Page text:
architecture, eyecatcher, Folly, garden, landscape, North Yorkshire, public park

The Folly, Harlow Carr, Harrogate, North Yorkshire

The Folly Flâneuse is beginning to feel festive after a visit to Harlow Carr in Harrogate. The Royal Horticultural Society’s Yorkshire garden is bathed in colour on selected evenings until the end of the year, and of course a highlight for this particular visitor was the beautifully lit Folly.

The Spa Concert Rooms from Thorpe’s Illustrated Guide to Harrogate of 1886.

Harrogate’s Royal Spa Concert Rooms, which had been ‘sinking into dereliction for many years’,  were demolished in 1939-40, just a little more than a century after they were built. Originally known as the Cheltenham Rooms, capitalising on that town’s reputation as a chic spa resort, the building was later renamed the Royal Spa Rooms. Harrogate Corporation did at least have the foresight to put the fine Doric columns and pediment that made up the building’s portico into storage, but it was some years before an alternative use was found. In 1961, the Yorkshire Archaeological Society, keen to preserve the masonry, presented it to the Northern Horticultural Society for incorporation into the expanding gardens which had been opened at Harlow Carr on the edge of Harrogate a decade earlier.

The directors of the garden initially intended that the entire portico would be rebuilt as a ‘Grecian Temple’. ‘After all’, the society’s magazine reported, ‘no ornamental garden of any pretensions should be without one.’ Seats were to be placed under the pediment ‘to give rest to the weary and joy to the lover of the classic Attic line embowered in a woodland setting’. After delays caused by minor issues such as planning permission, the columns were eventually set in place as an eye catcher at the end of a long vista in 1964, ‘and a beastly inconvenience it was to the staff trying to create a garden’ wrote a former Honorary Director of the gardens, in slightly less poetic mode.

The Harlow Carr Folly.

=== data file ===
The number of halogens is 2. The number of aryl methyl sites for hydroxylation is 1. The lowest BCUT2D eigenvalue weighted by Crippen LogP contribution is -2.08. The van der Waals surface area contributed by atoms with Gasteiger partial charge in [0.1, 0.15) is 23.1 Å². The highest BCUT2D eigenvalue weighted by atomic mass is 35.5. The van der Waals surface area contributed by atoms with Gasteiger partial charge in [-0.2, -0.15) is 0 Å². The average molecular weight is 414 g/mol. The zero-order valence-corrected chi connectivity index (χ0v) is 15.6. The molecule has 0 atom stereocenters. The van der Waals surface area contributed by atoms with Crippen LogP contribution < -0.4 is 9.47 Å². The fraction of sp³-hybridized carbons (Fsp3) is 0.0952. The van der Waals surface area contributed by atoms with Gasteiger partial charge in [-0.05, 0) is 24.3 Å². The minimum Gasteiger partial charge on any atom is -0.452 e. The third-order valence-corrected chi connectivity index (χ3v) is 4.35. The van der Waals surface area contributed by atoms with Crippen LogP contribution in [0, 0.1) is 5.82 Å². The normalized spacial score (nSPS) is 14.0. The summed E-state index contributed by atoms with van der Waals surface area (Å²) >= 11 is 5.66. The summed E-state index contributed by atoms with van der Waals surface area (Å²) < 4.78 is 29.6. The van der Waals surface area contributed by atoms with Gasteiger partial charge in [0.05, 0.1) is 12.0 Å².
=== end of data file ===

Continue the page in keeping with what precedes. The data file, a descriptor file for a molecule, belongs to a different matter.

Unfortunately putting up the columns proved more expensive and arduous than expected and a combination of lack of funds, and worries about the safety of erecting the pediment, meant that it was never added. But whilst there is no shelter, the colonnade perfectly fulfils its role as a garden feature. The masonry from the pediment seems eventually to have been used to build the retaining wall behind the columns.

In the late 1990s plans were announced to build a new Exhibition Centre in Harrogate and, controversially, it was suggested that the Harlow Carr columns be returned to the central Harrogate site to support a modern glass pediment. Cutting a long story short, replica columns were used and Harlow Carr got to keep its folly.

Locke Park, Barnsley

Harlow Carr is not the only garden to make use of recycled columns. To pick just two of many potential examples – the feature known locally as ‘Matthew, Mark, Luke and John’ in Barnsley’s Locke Park (above) began life as part of the Post Office and was moved to Locke Park in 1879.

Heaton Park, Manchester.

And in Manchester’s Heaton Park a considerably more ambitious relocation of part of the redundant early 19th century Town Hall was erected in 1912. Sadly it is now in need of stabilisation and has been fenced off for a number of years.

Glow at Harlow Carr can be seen on Thursdays, Fridays and Saturdays until 28 December 2019. The Folly can be viewed across the gardens, but for health and safety reasons can not be visited during the illuminations. It is however freely accessible during normal opening hours. Full details here https://www.rhs.org.uk/gardens/harlow-carr/whats-on/glow-winter-illuminations

Locke Park and Heaton Park are public parks and can be visited during daylight hours.

Thanks to the Curious Confidante (and beautifully coiffed daughter) for alerting me to this event, and for their cheerful company. And to Bettys for the excellent, and very welcome on a chilly evening, coffee.

The Needle’s Eye, Wentworth Woodhouse. Subscribe and discover many other fascinating follies.

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